lgG Phospholipid antibody

11 GPL

0 - 22 GPL

lgM phospholipid antibody


0 - 10 MPL

Antithrombin III activity


82% - 119%

Antithrombin III antigen

32.0 mg/dL

20.0 - 32.0 mg/dL

Factor V Leiden mutation



The patient was treated initially for his pulmonary embolism as an outpatient with enoxaparin and then switched to warfarin for six months. The patient tolerated this therapy well and did not develop any bleeding complications or symptoms suggestive of recurrent embolism. A CT angiography of the chest, pelvis and legs was repeated 76 days after the initial study to confirm resolution of the thrombi. This demonstrated complete resolution of the pulmonary emboli, with no residual clot in the pulmonary or lower extremity venous systems. Symptomatically, he has also returned to baseline by this point. To date, he has not had any evidence of recurrent thrombosis or thromboembolism.


We present here the case of a previously healthy man who developed extensive pulmonary emboli shortly after an elective vasectomy procedure. We believe there is a direct relationship between the two events, most likely mediated by venous stasis and inflammation from procedural trauma.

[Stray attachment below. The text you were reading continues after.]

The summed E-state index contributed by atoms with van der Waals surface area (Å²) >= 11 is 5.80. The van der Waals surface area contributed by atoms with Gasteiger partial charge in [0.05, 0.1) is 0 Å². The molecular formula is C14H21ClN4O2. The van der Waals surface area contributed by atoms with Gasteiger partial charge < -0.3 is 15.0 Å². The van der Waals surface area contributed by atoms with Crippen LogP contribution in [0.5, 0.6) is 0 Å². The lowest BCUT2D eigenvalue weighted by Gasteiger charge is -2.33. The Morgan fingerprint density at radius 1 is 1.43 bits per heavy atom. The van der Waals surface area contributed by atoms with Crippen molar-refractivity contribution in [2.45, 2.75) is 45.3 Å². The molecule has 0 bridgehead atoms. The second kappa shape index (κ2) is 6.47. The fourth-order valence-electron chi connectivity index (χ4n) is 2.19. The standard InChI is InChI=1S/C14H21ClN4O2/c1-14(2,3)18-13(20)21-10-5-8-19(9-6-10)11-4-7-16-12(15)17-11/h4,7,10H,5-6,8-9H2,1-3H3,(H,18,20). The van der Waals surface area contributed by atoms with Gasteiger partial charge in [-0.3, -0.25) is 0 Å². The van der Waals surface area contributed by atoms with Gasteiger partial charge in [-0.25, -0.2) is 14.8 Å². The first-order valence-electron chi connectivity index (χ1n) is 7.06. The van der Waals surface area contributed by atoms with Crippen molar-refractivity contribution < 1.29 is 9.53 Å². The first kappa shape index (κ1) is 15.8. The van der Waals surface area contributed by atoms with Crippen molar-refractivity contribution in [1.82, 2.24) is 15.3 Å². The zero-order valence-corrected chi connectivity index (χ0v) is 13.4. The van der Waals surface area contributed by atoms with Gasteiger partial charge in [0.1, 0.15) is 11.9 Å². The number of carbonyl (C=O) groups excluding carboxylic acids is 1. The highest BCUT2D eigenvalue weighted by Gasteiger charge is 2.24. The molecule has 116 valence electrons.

It is impossible to exclude a chance association in our case between the thromboembolic event and the vasectomy. However, our patient had no identifiable underlying hypercoaguable state and he has not had any recurrent thromboembolism in the eight years since his vasectomy. These factors strongly suggest that his thromboembolism resulted from the procedure.

While the association we propose is not generally known, there is limited precedent in the medical literature. Two articles by Roberts [1, 2] in 1968 and 1971 hypothesized there is an association between vasectomy and thrombophlebitis. However, these cases reported a delay of several years between the vasectomies and the presumed related thrombotic events. Another case report in 1973 posits a relationship but, again, several months elapsed between vasectomy and the thrombotic event [3]. Recently, Teachey [4] reported a case of pulmonary embolism occurring soon after vasectomy and we believe the similarity of this case adds support to our argument.